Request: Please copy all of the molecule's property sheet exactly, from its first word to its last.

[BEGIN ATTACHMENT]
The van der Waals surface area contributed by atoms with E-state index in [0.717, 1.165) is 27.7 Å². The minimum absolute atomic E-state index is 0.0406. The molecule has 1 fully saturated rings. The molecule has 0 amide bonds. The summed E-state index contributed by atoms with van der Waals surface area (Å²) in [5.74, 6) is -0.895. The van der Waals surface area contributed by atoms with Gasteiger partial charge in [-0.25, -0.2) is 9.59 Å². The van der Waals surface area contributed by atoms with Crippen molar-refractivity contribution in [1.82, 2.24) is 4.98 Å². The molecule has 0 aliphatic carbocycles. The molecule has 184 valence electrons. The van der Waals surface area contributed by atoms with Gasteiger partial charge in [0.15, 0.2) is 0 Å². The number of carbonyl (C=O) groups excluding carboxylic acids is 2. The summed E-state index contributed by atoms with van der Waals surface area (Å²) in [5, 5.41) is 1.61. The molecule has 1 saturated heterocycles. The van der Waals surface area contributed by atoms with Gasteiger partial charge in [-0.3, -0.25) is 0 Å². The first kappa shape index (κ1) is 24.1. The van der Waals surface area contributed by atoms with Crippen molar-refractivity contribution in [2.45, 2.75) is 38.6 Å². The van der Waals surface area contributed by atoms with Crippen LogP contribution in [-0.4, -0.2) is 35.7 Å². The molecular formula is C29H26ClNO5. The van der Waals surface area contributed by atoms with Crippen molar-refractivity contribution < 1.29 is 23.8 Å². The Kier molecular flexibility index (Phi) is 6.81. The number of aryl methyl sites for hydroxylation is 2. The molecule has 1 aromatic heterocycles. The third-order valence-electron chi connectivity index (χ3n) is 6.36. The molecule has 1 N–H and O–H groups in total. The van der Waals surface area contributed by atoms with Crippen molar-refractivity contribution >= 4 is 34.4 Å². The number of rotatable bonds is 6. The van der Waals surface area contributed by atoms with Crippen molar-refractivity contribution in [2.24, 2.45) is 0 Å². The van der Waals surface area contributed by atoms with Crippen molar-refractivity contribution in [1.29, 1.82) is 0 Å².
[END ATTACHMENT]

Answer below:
The van der Waals surface area contributed by atoms with E-state index in [0.717, 1.165) is 27.7 Å². The minimum absolute atomic E-state index is 0.0406. The molecule has 1 fully saturated rings. The molecule has 0 amide bonds. The summed E-state index contributed by atoms with van der Waals surface area (Å²) in [5.74, 6) is -0.895. The van der Waals surface area contributed by atoms with Gasteiger partial charge in [-0.25, -0.2) is 9.59 Å². The van der Waals surface area contributed by atoms with Crippen molar-refractivity contribution in [1.82, 2.24) is 4.98 Å². The molecule has 0 aliphatic carbocycles. The molecule has 184 valence electrons. The van der Waals surface area contributed by atoms with Gasteiger partial charge in [0.15, 0.2) is 0 Å². The number of carbonyl (C=O) groups excluding carboxylic acids is 2. The summed E-state index contributed by atoms with van der Waals surface area (Å²) in [5, 5.41) is 1.61. The molecule has 1 saturated heterocycles. The van der Waals surface area contributed by atoms with Gasteiger partial charge in [-0.3, -0.25) is 0 Å². The first kappa shape index (κ1) is 24.1. The van der Waals surface area contributed by atoms with Crippen molar-refractivity contribution in [2.45, 2.75) is 38.6 Å². The van der Waals surface area contributed by atoms with Crippen LogP contribution in [-0.4, -0.2) is 35.7 Å². The molecular formula is C29H26ClNO5. The van der Waals surface area contributed by atoms with Crippen molar-refractivity contribution < 1.29 is 23.8 Å². The Kier molecular flexibility index (Phi) is 6.81. The number of aryl methyl sites for hydroxylation is 2. The molecule has 1 aromatic heterocycles. The third-order valence-electron chi connectivity index (χ3n) is 6.36. The molecule has 1 N–H and O–H groups in total. The van der Waals surface area contributed by atoms with Crippen molar-refractivity contribution >= 4 is 34.4 Å². The number of rotatable bonds is 6. The van der Waals surface area contributed by atoms with Crippen molar-refractivity contribution in [2.24, 2.45) is 0 Å². The van der Waals surface area contributed by atoms with Crippen molar-refractivity contribution in [1.29, 1.82) is 0 Å².